Yom Kippur War: Was it Israel’s spectacular victory or crushing defeat?

Israelis love to beat their chests in self-reproach, and nowhere is this more evident than in how they have framed the 1973 Yom Kippur War for the past 50 years.

On the last day of the war, October 24, 1973, Israel found itself on the western side of the Suez Canal, with the entire Egyptian Third Army surrounded and just 100 km. from Cairo. In the North, the IDF had crossed the Golan Heights into Syria and was within 32 km. of Damascus, about the distance from Jerusalem to Beit Shemesh.

All this occurred after the country had been outgunned, outmanned, and caught completely by surprise on the holiest day of the Jewish year.

In Egypt, the October or Ramadan War, as it is known, is commemorated each year by military parades, public speeches, concerts, sporting events, and trips to the Cairo museum glorifying the war.

In Israel, it is marked by somber music, war memorials, and endless discussion about the failure of Israel’s intelligence, its political leaders, and the military – in short, a colossal collapse.

An Egyptian special forces member lands on parade ground with a banner of president Hosni Mubarak, during a 25-anniversary ceremony, in Egypt’s Eastern desert on Oct. 6, 1998. (credit: MONA SHARAF/REUTERS)

How’s this for reframing: The Egyptians celebrate this military conflict – where they lost thousands of soldiers (Cairo never released official casualty figures, but the numbers are believed to be between 8,000 to 20,000 dead) and where their capital was left undefended – as a great victory. Meanwhile, Israelis, who miraculously turned the initial tide of the war from disaster into a head-turning success, view it as a catastrophe.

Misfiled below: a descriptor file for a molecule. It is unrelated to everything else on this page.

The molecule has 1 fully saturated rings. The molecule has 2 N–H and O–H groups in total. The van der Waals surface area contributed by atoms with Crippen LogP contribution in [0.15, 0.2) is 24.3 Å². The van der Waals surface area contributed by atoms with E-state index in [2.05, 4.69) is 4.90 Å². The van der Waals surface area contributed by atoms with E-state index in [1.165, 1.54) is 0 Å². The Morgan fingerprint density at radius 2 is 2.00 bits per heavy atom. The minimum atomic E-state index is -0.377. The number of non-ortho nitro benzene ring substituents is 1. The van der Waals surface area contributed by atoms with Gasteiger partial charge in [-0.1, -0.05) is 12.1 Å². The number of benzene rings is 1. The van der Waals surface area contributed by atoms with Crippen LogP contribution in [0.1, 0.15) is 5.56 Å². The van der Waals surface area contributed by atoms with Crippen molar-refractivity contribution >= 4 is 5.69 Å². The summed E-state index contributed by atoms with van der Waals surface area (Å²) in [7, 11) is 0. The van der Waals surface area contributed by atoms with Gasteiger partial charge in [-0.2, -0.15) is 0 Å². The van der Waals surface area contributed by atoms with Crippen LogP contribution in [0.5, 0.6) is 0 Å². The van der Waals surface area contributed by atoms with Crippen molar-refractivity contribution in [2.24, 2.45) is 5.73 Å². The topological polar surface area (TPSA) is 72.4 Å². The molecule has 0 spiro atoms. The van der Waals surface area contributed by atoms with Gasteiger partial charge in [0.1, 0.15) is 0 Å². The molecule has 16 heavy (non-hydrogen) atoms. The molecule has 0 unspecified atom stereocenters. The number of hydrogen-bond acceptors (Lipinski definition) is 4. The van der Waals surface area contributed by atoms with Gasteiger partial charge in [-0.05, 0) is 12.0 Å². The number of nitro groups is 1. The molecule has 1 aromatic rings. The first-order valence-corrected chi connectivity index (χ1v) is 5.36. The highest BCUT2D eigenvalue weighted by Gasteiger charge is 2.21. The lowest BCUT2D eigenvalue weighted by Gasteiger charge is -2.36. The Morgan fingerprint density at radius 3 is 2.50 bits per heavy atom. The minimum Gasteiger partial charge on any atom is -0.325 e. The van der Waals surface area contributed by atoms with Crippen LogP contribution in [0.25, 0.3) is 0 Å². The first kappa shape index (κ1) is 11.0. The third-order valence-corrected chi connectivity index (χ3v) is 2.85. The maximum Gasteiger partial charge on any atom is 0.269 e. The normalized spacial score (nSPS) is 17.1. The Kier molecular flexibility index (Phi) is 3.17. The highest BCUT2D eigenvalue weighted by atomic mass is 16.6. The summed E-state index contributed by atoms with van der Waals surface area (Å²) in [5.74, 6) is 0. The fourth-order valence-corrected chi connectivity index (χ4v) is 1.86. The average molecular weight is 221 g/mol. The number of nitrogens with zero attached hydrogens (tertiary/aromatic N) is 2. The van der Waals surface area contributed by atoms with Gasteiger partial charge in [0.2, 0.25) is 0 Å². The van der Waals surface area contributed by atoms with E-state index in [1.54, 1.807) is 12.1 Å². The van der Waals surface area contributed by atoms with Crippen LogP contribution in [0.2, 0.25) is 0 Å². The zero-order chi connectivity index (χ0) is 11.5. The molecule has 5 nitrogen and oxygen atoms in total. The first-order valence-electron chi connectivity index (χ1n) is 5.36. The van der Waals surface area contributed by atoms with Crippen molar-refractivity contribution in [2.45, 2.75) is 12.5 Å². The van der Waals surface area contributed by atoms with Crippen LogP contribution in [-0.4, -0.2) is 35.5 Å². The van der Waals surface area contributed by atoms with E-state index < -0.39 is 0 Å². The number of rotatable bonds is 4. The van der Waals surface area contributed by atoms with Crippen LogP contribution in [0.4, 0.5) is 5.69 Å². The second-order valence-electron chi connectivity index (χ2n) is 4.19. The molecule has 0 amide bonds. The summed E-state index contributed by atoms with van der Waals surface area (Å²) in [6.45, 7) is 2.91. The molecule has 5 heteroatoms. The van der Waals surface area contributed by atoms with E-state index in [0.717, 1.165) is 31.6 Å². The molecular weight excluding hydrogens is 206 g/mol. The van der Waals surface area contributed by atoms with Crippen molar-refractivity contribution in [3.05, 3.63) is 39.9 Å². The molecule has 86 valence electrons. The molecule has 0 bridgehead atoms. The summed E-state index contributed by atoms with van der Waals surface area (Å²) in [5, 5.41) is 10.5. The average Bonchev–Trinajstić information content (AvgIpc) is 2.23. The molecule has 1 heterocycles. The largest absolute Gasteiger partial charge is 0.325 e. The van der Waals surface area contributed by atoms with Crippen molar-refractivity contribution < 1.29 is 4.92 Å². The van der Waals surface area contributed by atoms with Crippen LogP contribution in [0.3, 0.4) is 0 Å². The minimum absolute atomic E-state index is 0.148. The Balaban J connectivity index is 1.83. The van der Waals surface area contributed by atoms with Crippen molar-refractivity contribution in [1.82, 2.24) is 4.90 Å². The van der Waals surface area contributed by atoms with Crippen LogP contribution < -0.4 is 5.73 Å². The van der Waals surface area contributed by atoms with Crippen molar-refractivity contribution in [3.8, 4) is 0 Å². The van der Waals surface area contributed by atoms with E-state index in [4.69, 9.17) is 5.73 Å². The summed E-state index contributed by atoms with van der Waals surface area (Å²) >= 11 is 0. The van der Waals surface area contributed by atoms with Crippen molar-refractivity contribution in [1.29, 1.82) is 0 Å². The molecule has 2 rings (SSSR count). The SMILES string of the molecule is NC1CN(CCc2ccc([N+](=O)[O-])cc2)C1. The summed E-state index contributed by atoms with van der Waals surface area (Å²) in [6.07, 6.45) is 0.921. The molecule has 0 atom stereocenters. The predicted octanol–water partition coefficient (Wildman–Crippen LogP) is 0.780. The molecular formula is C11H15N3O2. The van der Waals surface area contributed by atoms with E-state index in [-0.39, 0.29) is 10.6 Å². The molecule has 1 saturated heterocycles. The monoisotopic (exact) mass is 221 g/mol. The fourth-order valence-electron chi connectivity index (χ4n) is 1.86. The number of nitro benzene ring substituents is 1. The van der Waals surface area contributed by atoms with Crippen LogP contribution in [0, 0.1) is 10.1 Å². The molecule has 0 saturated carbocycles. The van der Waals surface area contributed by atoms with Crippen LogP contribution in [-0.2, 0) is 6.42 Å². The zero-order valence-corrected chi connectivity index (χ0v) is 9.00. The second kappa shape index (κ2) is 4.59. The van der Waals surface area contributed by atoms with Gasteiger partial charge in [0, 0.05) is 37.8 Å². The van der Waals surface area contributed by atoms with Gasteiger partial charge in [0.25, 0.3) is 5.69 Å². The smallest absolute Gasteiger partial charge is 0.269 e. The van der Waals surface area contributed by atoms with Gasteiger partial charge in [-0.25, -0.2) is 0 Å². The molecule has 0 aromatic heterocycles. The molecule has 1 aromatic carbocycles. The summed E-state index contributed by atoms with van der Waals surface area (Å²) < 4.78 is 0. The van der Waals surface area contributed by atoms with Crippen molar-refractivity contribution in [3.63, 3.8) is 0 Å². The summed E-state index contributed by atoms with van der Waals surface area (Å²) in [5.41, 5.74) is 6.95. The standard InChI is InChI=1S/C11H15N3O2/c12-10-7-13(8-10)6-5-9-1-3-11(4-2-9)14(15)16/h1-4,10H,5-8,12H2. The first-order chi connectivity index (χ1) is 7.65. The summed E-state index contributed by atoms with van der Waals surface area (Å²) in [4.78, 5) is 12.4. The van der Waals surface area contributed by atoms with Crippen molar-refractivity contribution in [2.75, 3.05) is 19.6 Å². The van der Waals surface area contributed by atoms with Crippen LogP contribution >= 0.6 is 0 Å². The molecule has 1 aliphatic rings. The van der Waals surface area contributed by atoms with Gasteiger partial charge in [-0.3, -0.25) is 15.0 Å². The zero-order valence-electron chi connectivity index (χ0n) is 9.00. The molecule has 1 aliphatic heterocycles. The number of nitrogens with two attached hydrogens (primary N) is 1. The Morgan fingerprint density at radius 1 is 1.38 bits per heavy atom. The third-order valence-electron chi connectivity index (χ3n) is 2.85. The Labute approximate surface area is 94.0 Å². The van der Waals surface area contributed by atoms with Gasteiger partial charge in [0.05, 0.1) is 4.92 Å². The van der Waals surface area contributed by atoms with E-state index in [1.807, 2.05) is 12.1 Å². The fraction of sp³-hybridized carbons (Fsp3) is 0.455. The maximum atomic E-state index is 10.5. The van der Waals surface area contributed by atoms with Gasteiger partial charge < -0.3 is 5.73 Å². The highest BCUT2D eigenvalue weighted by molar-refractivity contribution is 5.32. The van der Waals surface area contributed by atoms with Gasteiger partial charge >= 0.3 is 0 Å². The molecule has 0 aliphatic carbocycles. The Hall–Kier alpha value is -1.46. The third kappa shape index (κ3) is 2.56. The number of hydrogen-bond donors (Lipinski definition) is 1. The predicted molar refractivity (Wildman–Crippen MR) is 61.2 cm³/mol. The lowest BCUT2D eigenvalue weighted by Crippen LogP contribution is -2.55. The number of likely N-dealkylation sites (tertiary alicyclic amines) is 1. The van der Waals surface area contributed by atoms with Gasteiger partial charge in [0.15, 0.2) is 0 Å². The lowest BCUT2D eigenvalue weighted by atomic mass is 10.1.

Why does Israel view the Yom Kippur War as a disaster despite winning?

It’s easy to understand the Egyptian perspective. Seven years after their humiliating defeat in the Six Day War – when their entire air force was destroyed while still on the ground – they punctured Israel’s invincibility. They caught Israel by surprise and crossed to the eastern side of the Suez Canal, thereby restoring Arab pride.

But why does Israel still view the Yom Kippur War as an unmitigated disaster, despite achieving an undeniable military victory by withstanding the initial attacks and penetrating deep into enemy territory, and despite convincing the Arab states they could not defeat Israel in conventional warfare?

Historian and former ambassador to the US Michael Oren explained that Israelis judge the war by its first day, not the last.

“We are not judging the war by its outcome but rather by its beginning,” he said.

And the beginning was an unmitigated disaster.

“The Yom Kippur War was a military victory, but it was a shock,” he said.

Oren noted that when he visited American military academies as ambassador, the Israeli-Arab war most studied was not – ironically – the lightning victory of the Six Day War but rather the turnaround success on the battlefield during the Yom Kippur War.